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Early multimodal rehabilitation following lumbar disc surgery: a randomised clinical trial comparing the effects of two exercise programmes on clinical outcome and lumbar multifidus muscle function
  1. Jeffrey J Hebert1,
  2. Julie M Fritz2,
  3. Anne Thackeray3,
  4. Shane L Koppenhaver1,4,
  5. Deydre Teyhen5
  1. 1School of Psychology and Exercise Science, Murdoch University, Murdoch, Western Australia, Australia
  2. 2Department of Physical Therapy, University of Utah and Clinical Research Outcomes Scientist, Intermountain Healthcare, Salt Lake City, Utah, USA
  3. 3Department of Physical Therapy, University of Utah, Salt lake City, Utah, USA
  4. 4U.S. Army-Baylor University Doctoral Program in Physical Therapy, San Antonio, Texas, USA
  5. 5Telemedicine and Advanced Technology Research Center, U.S. Army Medical Research and Material Command, Ft Detrick, Maryland, USA
  1. Correspondence to Dr Jeffrey Hebert, School of Psychology and Exercise Science, Murdoch University, 90 South Street, ECL 4.008, Murdoch, WA 6150, Australia; J.Hebert{at}


Background The optimal components of postoperative exercise programmes following single-level lumbar discectomy have not been identified. Facilitating lumbar multifidus (LM) function after discectomy may improve postoperative recovery. The aim of this study was to compare the clinical and muscle function outcomes of patients randomised to receive early multimodal rehabilitation following lumbar discectomy consisting of exercises targeting specific trunk muscles including the LM or general trunk exercises.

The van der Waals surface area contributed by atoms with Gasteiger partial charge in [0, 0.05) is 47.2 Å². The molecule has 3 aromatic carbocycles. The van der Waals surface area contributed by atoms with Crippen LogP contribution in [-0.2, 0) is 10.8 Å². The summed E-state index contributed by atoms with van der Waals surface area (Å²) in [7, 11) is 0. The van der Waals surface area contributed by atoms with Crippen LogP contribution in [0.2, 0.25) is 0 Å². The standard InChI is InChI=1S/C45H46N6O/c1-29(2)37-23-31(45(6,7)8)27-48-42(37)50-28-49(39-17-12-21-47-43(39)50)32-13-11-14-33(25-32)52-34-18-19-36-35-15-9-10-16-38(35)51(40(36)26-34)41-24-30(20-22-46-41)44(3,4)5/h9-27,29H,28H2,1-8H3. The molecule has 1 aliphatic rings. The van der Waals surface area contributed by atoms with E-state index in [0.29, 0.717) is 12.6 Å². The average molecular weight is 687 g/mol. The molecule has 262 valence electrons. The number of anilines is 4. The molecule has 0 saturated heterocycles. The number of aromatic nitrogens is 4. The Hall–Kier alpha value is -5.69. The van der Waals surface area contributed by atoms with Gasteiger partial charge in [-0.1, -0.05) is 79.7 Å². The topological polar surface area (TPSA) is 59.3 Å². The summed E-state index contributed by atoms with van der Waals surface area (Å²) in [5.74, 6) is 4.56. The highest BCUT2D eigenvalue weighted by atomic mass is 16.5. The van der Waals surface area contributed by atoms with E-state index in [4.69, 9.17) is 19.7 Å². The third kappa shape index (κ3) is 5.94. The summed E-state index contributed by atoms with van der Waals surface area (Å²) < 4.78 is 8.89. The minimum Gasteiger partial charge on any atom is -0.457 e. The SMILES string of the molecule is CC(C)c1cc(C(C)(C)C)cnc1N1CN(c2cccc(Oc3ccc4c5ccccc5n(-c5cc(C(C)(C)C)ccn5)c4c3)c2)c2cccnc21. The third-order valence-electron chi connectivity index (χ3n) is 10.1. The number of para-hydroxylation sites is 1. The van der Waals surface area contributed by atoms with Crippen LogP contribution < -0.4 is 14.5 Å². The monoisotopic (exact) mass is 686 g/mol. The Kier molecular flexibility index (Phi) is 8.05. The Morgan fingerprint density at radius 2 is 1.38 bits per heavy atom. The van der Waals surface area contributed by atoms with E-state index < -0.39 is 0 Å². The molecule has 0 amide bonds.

Methods We included participants aged 18 to 60 years who were scheduled to undergo single-level lumbar discectomy. After two postoperative weeks, participants were randomly assigned to receive an 8-week multimodal exercise programme including either general or specific trunk exercises. The primary outcome was pain-related disability (Oswestry Index). Secondary outcomes included low back and leg pain intensity (0–10 numeric pain rating scale), global change, sciatica frequency, sciatica bothersomeness and LM function measured with real-time ultrasound imaging. Treatment effects 10 weeks and 6 months after surgery were estimated with linear mixed models.

Results 61 participants were randomised to receive a general trunk (n=32) or specific (n=29) exercise programme. There were no between-group differences in clinical or muscle function outcomes. Participants in both groups experienced improvements in most outcome measures.

Conclusions Following lumbar discectomy, multimodal rehabilitation programmes comprising specific or general trunk exercises have similar effects on clinical and muscle function outcomes. Local factors such as the individual patient characteristics identified by specific assessment findings, clinician expertise and patient preferences should direct therapy selection when considering the types of exercises tested in this trial for inclusion in rehabilitation programmes following lumbar disc surgery.

  • Exercise rehabilitation
  • Core stability/pelvis/hips, ribs
  • Skeletal Muscle Physiology
  • Physiotherapy
  • Back injuries

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